All models are front-wheel drive and come with a 144-horsepower two-liter engine and continuously variable automatic transmission. Sadly, there’s no manual transmission option. My guess is that chief engineer, Hiro Koba, would have opted to include the option had it been viable, since he is a racing enthusiast. Unfortunately, the uptake on manual gearboxes is so low these days that offering one this type of vehicle simply isn’t cost-effective.

    All models come well-equipped with standard safety and convenience features, including Toyota Safety Sense with Pedestrian Detection: a suite of technologies including pre-collision with auto-brake, dynamic radar cruise control, lane keeping assist and automatic high beams. The XLE Premium adds blind spot monitoring: something I found quite useful since the car’s thick D-pillars create large blind spots in the rear corners.

    Standard convenience features include keyless entry and start, dual-zone automatic climate control, leather-trimmed tilt-and-telescoping steering wheel and shift knob, fog lamps, brake hold, power side mirrors and a four-inch thin-film-transistor information display. All models run on 18-inch alloy wheels and come with LED daytime running lamps. Read the rest of this entry »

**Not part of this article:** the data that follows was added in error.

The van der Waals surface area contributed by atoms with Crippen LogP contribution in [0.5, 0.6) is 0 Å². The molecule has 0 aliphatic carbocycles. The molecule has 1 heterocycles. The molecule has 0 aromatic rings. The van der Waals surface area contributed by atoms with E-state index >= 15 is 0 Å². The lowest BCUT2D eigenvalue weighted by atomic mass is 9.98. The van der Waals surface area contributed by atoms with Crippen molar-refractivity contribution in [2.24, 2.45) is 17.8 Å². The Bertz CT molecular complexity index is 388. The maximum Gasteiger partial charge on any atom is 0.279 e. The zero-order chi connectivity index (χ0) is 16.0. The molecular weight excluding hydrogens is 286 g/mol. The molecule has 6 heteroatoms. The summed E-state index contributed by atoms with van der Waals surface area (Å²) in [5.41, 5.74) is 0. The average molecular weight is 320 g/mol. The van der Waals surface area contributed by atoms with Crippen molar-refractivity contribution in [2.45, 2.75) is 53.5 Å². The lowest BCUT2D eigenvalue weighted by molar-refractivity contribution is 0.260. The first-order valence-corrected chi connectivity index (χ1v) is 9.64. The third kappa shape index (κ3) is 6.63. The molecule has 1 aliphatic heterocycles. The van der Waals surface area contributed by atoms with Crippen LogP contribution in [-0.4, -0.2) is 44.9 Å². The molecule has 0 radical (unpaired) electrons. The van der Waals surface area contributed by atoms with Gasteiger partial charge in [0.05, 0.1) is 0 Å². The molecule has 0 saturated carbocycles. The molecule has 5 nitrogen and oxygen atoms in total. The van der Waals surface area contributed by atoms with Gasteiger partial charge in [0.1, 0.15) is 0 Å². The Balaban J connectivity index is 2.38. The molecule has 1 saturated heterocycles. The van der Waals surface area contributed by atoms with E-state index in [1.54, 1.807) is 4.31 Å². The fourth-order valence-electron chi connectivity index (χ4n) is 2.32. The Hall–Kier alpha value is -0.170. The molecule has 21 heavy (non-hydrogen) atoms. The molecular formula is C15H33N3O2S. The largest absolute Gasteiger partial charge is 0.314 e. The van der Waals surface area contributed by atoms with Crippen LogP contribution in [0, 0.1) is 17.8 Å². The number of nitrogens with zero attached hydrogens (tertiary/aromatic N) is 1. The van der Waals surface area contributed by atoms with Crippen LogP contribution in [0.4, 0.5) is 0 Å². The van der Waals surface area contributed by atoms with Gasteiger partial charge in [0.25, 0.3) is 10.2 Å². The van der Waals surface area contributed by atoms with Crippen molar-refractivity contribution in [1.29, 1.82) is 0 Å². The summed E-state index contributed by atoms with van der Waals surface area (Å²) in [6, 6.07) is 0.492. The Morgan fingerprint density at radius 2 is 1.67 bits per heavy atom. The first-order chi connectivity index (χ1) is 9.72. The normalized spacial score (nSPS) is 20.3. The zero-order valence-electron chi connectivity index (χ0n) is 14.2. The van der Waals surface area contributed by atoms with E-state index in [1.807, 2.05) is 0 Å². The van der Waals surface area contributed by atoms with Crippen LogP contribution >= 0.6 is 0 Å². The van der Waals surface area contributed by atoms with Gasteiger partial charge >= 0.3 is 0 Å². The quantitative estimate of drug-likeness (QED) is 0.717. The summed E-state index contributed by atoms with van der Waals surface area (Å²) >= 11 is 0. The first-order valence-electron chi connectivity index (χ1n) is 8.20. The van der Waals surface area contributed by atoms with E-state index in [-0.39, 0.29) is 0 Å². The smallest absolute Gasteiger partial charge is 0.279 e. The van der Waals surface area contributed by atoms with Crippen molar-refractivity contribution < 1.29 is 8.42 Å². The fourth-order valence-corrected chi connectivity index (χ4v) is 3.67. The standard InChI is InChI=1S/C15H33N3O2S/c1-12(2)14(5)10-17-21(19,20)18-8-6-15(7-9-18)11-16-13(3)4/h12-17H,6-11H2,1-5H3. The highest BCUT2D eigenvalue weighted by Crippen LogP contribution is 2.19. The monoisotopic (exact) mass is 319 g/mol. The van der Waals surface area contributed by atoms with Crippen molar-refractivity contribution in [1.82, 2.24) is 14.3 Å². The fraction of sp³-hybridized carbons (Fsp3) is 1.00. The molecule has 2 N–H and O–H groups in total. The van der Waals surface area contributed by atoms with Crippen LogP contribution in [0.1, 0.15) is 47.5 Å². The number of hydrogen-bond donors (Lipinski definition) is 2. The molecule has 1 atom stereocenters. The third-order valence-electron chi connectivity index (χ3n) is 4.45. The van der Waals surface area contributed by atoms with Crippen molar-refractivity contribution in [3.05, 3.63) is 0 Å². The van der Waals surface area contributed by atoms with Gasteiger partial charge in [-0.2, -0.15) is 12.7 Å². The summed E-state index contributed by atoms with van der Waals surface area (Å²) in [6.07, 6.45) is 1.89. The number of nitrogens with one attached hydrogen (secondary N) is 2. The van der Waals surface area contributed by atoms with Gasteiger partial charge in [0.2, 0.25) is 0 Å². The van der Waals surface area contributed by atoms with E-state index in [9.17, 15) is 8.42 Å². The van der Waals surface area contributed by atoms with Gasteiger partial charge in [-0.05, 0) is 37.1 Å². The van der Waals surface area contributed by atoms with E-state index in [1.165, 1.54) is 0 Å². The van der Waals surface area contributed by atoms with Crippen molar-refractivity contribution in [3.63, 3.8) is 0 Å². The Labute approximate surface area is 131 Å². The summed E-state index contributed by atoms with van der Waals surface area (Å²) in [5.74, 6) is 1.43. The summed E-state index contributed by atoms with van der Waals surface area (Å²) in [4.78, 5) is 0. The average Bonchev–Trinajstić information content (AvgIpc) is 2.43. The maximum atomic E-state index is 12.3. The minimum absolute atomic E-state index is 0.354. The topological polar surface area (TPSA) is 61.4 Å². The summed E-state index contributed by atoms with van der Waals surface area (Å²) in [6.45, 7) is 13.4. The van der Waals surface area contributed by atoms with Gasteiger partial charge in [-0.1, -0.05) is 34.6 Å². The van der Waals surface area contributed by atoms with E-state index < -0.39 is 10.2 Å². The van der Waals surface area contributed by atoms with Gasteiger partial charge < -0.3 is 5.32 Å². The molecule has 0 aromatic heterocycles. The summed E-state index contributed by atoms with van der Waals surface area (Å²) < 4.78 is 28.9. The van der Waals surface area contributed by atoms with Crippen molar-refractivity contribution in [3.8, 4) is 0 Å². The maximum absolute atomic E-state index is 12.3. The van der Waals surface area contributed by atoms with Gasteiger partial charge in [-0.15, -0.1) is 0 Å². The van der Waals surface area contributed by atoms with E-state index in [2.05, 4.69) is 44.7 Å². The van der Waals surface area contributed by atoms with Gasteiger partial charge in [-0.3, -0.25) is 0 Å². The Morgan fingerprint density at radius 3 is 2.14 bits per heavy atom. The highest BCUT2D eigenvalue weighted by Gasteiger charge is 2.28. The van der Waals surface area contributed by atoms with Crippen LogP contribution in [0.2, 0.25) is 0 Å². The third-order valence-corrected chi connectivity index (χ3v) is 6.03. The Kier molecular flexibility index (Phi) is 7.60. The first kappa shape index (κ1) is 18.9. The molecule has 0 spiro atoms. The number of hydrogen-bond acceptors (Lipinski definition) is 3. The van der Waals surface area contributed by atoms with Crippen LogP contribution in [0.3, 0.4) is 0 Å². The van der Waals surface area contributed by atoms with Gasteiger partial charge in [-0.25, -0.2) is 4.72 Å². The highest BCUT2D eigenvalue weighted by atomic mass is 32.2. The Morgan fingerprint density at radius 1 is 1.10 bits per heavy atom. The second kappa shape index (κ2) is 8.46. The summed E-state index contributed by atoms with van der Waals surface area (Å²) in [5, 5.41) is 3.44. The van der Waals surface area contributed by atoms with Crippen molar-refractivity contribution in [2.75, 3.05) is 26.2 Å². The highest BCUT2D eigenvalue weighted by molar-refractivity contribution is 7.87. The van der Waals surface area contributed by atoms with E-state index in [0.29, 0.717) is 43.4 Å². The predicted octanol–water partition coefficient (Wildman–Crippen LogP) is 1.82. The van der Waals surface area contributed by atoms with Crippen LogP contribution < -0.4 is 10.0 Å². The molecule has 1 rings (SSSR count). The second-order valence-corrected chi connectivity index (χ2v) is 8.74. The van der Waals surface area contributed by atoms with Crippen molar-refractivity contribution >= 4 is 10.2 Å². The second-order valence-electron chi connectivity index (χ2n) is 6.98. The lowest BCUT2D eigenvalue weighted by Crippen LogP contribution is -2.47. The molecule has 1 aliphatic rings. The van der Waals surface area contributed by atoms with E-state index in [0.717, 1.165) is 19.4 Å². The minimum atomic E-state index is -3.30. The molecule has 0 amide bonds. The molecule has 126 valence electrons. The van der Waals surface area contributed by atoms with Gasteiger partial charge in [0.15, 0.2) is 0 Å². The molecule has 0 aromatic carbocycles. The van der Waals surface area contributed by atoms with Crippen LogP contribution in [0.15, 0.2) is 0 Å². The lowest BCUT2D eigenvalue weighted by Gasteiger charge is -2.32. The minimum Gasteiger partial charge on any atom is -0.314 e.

• 2018 Toyota Corolla XSE

    Compact sedan combines value with style

    By Nina Russin

    2018 Toyota Corolla

    2018 Toyota Corolla

    The Corolla is Toyota’s most enduring nameplate, with over fifty years on American roads. While many things have changed over the past five decades, the compact sedan’s mission- combining style, value and reliability- remains the same. At a time when commodities trend towards overcomplicated and overpriced, it’s a refreshing formula.

    The 2018 model is essentially carryover from the previous year, with the addition of Toyota Safety Sense with pedestrian detection and a rearview camera as standard equipment on all models. Pricing for the upscale XSE starts at $22,730 excluding the $895 destination charge.

    Standard equipment includes LED headlamps, 17-inch alloy wheels, Bluetooth interface, keyless entry and start, USB and iPod connectivity, automatic climate control, six-way power driver’s seat, thin-film transistor information display, Entune audio with Scout GPS link, 60/40 split folding rear seats and heated front seats. A standard power moonroof brings more ambient light into the interior.